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Coronavirus is out there, seeding widely, and things will get worse


The first thing to remember in relation to current Covid-19 trends is that things will get worse before they get better. The virus is out there, seeding itself widely, and this will translate into new cases and, to some extent, further hospitalisations and deaths in the weeks to come.

Any further restrictions designed to effect control over the situation will also take some weeks to have an impact.

Public health officials at Wednesday’s briefing by the National Public Health Emergency Team sounded a clear alarm about the spread of the disease, and backed this up with detailed information about these trends.

These include:

  • Case numbers started rising rapidly five weeks ago.
  • That increase is now a national trend, not just confined to Dublin.
  • Dublin, though, has an incidence three to five times higher than the rest of the country.
  • More older people are becoming infected; for example, the incidence among 65-74 year-olds, which fell to zero at one point over the summer, is now 23.6 cases per 100,000 population.
  • Case numbers are doubling every 10-14 days at current rates.

So much for cases. The average number of daily cases is 210, compared to a high of 537 in mid-April. We are testing more than we did in the spring, and therefore picking up a greater proportion of infections than we did then, so the comparison is slightly misleading. But only slightly, given the current exponential growth pattern.

The average age of cases is much lower than during lockdown, so generally outcomes will be better; for the vast majority of patients this will be a mild illness and some may not feel it at all. Yet the rise in cases among older people, which started in late August, could have serious knock-on effects for the health service.


Worryingly, the number of patients hospitalised has grown five-fold since the end of July, though it remains a fraction of the figure back in April. We have yet to learn how serious these cases are, but the number of people admitted to intensive care has remained stable until recent days. There has been a small increase in deaths.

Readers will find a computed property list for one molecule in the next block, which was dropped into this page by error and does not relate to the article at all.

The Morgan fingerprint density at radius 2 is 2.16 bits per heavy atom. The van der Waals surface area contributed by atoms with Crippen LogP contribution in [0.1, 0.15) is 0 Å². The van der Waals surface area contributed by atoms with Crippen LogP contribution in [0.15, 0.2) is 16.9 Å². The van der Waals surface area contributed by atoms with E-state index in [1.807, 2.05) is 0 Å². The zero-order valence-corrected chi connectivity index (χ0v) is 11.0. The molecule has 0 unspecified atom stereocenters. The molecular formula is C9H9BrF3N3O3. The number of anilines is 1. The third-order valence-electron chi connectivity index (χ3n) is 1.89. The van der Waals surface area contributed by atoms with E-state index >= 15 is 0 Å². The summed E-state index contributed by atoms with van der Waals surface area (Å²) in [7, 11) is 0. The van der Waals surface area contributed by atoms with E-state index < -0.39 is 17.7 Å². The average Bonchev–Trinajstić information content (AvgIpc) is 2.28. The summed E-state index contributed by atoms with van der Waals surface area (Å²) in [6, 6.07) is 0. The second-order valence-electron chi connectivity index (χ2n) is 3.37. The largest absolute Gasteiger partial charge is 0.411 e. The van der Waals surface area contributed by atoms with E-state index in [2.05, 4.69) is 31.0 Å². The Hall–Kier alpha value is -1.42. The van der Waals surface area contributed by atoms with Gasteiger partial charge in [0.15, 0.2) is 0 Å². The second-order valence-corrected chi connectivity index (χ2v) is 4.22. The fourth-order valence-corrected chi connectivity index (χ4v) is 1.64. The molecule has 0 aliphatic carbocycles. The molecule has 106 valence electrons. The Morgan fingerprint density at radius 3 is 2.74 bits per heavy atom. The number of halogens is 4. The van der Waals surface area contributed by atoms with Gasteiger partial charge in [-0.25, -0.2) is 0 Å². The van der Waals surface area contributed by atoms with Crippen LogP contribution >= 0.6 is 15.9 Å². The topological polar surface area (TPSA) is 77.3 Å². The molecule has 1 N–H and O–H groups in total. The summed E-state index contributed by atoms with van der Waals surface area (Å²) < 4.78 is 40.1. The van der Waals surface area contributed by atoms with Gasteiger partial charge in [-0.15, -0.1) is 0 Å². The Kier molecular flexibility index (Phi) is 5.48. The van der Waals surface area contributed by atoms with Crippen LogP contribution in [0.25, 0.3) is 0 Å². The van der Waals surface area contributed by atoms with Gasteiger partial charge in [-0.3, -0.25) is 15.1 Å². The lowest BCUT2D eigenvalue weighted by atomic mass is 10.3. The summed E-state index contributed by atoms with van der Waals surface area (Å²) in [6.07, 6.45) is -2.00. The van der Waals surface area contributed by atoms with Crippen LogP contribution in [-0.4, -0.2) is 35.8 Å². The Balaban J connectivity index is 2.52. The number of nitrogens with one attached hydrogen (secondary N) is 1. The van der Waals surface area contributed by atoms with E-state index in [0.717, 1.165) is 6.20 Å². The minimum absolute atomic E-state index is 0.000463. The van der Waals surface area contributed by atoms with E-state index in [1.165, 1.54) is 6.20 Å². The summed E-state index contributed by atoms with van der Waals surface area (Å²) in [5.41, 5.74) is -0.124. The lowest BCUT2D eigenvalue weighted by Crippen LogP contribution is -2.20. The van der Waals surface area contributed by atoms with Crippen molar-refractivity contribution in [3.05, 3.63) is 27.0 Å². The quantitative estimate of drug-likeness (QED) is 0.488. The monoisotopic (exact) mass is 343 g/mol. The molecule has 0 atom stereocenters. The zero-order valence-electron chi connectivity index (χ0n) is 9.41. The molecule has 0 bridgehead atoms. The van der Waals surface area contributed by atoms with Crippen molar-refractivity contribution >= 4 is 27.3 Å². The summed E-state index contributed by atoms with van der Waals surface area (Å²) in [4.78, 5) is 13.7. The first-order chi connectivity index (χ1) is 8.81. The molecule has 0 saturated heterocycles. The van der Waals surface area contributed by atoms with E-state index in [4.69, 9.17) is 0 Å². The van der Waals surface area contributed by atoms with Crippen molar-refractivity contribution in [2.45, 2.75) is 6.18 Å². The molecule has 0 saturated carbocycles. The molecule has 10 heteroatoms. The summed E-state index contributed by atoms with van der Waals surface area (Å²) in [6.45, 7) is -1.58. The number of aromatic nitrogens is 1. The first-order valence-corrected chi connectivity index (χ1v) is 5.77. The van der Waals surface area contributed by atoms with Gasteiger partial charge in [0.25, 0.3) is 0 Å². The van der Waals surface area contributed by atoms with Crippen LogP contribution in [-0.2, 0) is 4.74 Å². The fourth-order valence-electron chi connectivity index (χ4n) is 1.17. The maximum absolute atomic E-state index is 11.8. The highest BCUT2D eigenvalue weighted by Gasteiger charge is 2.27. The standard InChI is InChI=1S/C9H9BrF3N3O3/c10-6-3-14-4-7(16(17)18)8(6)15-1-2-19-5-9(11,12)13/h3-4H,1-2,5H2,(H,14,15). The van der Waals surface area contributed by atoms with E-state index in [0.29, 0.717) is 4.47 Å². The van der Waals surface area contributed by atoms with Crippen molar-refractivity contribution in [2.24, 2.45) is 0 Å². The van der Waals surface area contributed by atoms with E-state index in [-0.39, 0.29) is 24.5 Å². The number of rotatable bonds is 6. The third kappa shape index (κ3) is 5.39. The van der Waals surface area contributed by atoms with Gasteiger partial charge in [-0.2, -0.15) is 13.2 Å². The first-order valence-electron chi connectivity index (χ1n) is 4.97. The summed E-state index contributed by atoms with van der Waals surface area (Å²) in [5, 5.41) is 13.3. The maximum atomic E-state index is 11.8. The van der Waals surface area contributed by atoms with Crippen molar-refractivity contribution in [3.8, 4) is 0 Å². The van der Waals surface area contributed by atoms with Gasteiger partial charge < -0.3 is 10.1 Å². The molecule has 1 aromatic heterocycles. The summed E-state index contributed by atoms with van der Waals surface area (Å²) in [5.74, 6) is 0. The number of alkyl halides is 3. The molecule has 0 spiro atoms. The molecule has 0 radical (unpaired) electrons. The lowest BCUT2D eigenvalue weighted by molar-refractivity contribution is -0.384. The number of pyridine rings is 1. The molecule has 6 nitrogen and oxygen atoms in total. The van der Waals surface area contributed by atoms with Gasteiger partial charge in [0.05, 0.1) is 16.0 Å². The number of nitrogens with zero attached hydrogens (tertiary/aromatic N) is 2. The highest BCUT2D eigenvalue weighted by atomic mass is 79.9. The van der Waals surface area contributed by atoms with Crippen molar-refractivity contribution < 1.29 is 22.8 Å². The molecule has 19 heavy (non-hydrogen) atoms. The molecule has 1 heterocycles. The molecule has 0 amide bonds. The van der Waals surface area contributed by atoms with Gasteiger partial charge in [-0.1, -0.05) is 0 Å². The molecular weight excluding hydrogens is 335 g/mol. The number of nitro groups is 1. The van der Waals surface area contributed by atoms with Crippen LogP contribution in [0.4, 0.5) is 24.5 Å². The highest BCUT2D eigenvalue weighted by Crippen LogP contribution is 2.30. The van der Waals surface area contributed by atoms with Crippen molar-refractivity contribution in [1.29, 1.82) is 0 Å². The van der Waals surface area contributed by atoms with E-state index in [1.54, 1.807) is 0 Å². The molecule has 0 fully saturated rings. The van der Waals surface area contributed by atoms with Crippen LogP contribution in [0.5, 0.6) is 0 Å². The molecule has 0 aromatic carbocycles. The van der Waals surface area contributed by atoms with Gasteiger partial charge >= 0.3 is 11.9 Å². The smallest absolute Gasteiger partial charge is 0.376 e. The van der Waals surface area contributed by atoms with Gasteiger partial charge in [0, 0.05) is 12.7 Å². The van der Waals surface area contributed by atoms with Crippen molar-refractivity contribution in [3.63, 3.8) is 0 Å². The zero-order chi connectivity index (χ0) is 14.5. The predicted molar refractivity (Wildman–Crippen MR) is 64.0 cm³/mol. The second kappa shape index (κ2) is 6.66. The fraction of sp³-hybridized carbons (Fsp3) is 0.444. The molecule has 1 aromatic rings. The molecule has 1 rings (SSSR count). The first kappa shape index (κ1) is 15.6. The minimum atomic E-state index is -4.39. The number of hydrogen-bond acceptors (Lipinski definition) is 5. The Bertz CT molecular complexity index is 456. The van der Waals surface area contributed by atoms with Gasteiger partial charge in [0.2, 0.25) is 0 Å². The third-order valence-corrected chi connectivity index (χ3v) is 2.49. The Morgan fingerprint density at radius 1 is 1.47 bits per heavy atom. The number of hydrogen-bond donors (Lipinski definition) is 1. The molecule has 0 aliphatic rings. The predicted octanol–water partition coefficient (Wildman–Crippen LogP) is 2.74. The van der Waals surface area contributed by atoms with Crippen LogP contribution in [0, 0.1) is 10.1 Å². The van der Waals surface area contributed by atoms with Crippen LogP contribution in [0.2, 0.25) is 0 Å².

The news is not all bad. Just a small fraction of the new cases are occurring among schoolchildren, teachers or retail workers, for example. Our staycation summer does not seem to have driven transmission in counties reliant on tourism. Testing and contact tracing is working better than before, despite higher demand.

We still do not know enough about what is driving the current surge. There is an increase in sporadic cases and an increase in household outbreaks, but how is the virus being introduced into households – from other households or different settings?

Virus levels in the worst affected parts of Dublin are as bad as it ever got earlier in the year. Dublin North-West’s current 14-day incidence of 161.8 per 100,000 population compares to a national incidence of 155 in mid-April and close to 200 in Kildare when it had its surge.

These trends point to the need for restrictions in Dublin on inter-household mobility and travel, while education and shops could be spared further measures.

While the temptation in the past has been to reach for another “blunt instrument” in the form of restrictions, a more tailored approach would address specific sectoral or geographical “hot-spots”. Is there enough testing of key workers such as home helps and healthcare workers, for example? Is the health message getting through to young people? Are we following up with incoming travellers to ensure they are self-isolating?

The experience elsewhere show that a hundred small steps can work just as well as a sledgehammer approach in curbing the spread of the virus.

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